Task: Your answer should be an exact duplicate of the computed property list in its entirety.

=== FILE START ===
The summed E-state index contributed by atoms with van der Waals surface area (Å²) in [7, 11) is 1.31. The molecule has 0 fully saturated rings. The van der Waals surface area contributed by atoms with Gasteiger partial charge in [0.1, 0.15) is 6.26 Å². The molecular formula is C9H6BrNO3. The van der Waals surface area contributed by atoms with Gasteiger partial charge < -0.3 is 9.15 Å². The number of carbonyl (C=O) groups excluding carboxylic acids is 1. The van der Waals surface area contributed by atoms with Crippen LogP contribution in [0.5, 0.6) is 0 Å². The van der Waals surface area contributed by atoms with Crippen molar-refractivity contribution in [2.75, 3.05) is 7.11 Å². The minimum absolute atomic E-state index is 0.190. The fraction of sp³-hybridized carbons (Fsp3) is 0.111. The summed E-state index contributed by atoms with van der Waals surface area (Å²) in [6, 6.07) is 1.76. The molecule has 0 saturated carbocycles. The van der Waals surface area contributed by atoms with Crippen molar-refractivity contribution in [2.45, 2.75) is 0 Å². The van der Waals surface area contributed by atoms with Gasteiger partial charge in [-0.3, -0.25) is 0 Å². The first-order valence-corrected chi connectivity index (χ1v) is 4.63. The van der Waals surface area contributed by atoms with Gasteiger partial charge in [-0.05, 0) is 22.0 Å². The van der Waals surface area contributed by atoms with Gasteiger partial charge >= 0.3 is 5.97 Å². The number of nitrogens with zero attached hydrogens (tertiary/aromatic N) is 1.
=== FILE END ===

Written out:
The summed E-state index contributed by atoms with van der Waals surface area (Å²) in [7, 11) is 1.31. The molecule has 0 fully saturated rings. The van der Waals surface area contributed by atoms with Gasteiger partial charge in [0.1, 0.15) is 6.26 Å². The molecular formula is C9H6BrNO3. The van der Waals surface area contributed by atoms with Gasteiger partial charge < -0.3 is 9.15 Å². The number of carbonyl (C=O) groups excluding carboxylic acids is 1. The van der Waals surface area contributed by atoms with Crippen LogP contribution in [0.5, 0.6) is 0 Å². The van der Waals surface area contributed by atoms with Crippen molar-refractivity contribution in [2.75, 3.05) is 7.11 Å². The minimum absolute atomic E-state index is 0.190. The fraction of sp³-hybridized carbons (Fsp3) is 0.111. The summed E-state index contributed by atoms with van der Waals surface area (Å²) in [6, 6.07) is 1.76. The molecule has 0 saturated carbocycles. The van der Waals surface area contributed by atoms with Crippen molar-refractivity contribution in [2.45, 2.75) is 0 Å². The van der Waals surface area contributed by atoms with Gasteiger partial charge in [-0.3, -0.25) is 0 Å². The first-order valence-corrected chi connectivity index (χ1v) is 4.63. The van der Waals surface area contributed by atoms with Gasteiger partial charge in [-0.05, 0) is 22.0 Å². The van der Waals surface area contributed by atoms with Gasteiger partial charge >= 0.3 is 5.97 Å². The number of nitrogens with zero attached hydrogens (tertiary/aromatic N) is 1.